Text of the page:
There's a 'super blue blood Moon' on the rise (Update)
Stargazers across large swaths of the globe—from the streets of Los Angeles to the slopes of a smoldering Philippine volcano—had the chance to witness a rare "super blue blood Moon" Wednesday, when Earth's shadow bathed our satellite in a coppery hue.
The celestial show was the result of the Sun, Earth, and Moon lining up perfectly for a lunar eclipse just as the Moon is near its closest orbit point to Earth, making it appear "super" large.
It is the second full Moon within the same month, a phenomenon called a "blue" Moon which has nothing to do with its color.
The "blood" in the name comes from the reddish brown color the Moon takes on when Earth enters between it and the sun, cutting off the light rays that usually brighten the lunar surface.
The eclipse began around 3:45 am (1145 GMT), as a black shadow began to devour one corner of the gray-white Moon.
An hour later, the lunar surface was plunged into darkness, known as totality.
Then, rusty tones began to sheath the Moon, reflecting the light of all the sunrises and sunsets on Earth at the same moment.
There were gasps of delight at that moment in a school in the Philippines town on Guinobatan where some of the 90,000 people who have fled the erupting Mount Mayon volcano were sheltering.
There they were treated to a double-spectacle—a supermoon eclipse rising over a mountain spewing ash and lava.
"It's huge and bright. It's exciting to see. God created this beautiful moon and the volcano," farmer Jose Almesolano, 75, told AFP.
On the other side of the Pacific thousands were gathering at Los Angeles' Griffith Observatory, which opened its doors at 3:30 am (1130 GMT) to a crowd expected to reach 2,000.
Some had waited in line since 10:00 pm the night before, hoping for a choice viewing spot, many science buffs bringing their own telescopes to set up on the lawn.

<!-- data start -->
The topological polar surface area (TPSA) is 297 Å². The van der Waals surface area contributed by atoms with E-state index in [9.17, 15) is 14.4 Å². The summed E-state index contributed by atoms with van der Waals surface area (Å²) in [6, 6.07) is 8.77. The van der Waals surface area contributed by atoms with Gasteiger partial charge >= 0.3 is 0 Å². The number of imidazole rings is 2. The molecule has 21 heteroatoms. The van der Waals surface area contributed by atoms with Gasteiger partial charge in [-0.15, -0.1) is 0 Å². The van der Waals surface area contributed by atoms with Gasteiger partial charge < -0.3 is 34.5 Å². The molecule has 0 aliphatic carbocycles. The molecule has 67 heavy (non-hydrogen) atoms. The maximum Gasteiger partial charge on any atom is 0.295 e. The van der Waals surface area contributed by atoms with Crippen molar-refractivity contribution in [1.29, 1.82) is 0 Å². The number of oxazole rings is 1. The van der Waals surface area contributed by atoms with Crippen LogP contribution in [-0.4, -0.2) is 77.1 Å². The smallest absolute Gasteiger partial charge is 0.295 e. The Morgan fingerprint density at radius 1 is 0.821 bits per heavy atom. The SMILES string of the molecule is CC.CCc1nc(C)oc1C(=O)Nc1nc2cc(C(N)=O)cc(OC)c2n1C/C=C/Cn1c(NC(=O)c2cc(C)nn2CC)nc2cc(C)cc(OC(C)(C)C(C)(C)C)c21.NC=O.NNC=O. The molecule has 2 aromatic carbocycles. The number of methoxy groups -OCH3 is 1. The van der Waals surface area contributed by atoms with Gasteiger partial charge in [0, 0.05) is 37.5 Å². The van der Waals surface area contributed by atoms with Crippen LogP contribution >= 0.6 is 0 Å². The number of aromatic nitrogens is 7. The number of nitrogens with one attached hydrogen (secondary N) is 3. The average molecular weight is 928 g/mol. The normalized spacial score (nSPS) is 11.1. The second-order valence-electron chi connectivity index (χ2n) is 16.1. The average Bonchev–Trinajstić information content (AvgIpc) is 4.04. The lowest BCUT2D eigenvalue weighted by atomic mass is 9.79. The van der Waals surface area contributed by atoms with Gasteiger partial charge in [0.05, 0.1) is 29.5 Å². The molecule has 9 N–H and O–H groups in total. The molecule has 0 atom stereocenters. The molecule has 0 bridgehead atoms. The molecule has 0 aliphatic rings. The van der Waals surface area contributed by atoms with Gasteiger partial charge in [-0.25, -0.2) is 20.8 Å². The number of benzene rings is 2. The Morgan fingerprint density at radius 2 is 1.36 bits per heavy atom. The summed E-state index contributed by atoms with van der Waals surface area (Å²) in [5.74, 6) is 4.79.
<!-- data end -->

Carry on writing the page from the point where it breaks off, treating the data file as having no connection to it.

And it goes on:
The extreme east of Africa, the Middle East and Asia, Russia, Australia and New Zealand could enjoy the spectacle on Wednesday night, weather depending, as the Moon rose there.
But most of South America, Africa and Europe, where the alignment occurs in the middle of the day, missed out on the show.
In the Indonesian capital Jakarta, several thousand people lined up at the planetarium to catch a glimpse of the rare event on one of its telescopes.
"I was watching the news on TV and then came here immediately," Yami, who like many Indonesian goes by one name, told local media.
In Nepal, where the super moon was just visible in the hazy polluted night sky over Kathmandu, the celestial phenomenon was greeted with more caution as an ominous sign.
Local newspapers there had printed warnings telling citizens not to eat, drink, sleep or even go to the toilet during the lunar eclipse, citing Hindu customs.
NASA trained its telescopes and instruments on its Lunar Reconnaissance Orbiter on the Moon to measure the effect of the temperature drop during the one-hour-16-minute eclipse.
Seeing what happens when the surface of the Moon cools quickly will help scientists "understand some of the characteristics of the regolith—the mixture of soil and loose rocks on the surface—and how it changes over time," the US space agency said in a statement.
The last "super blue blood Moon" occurred on December 30, 1982, when it was seen in Europe, Africa and western Asia.
For North America, the last time was in 1866.
If you missed this one, the next blue Moon total lunar eclipse will happen on December 31, 2028, though it won't be quite as large since it will not be as close to Earth.
Another will occur on January 31, 2037.
"The red color during a lunar eclipse is very distinctive and it's a rare treat to be able to see a blood red Moon," said Brian Rachford, associate professor of physics at the Embry-Riddle Aeronautical University.
"One of the great things about a lunar eclipse is you also don't need any special equipment to see it. Anyone can go outside and look at the Moon."
© 2018 AFP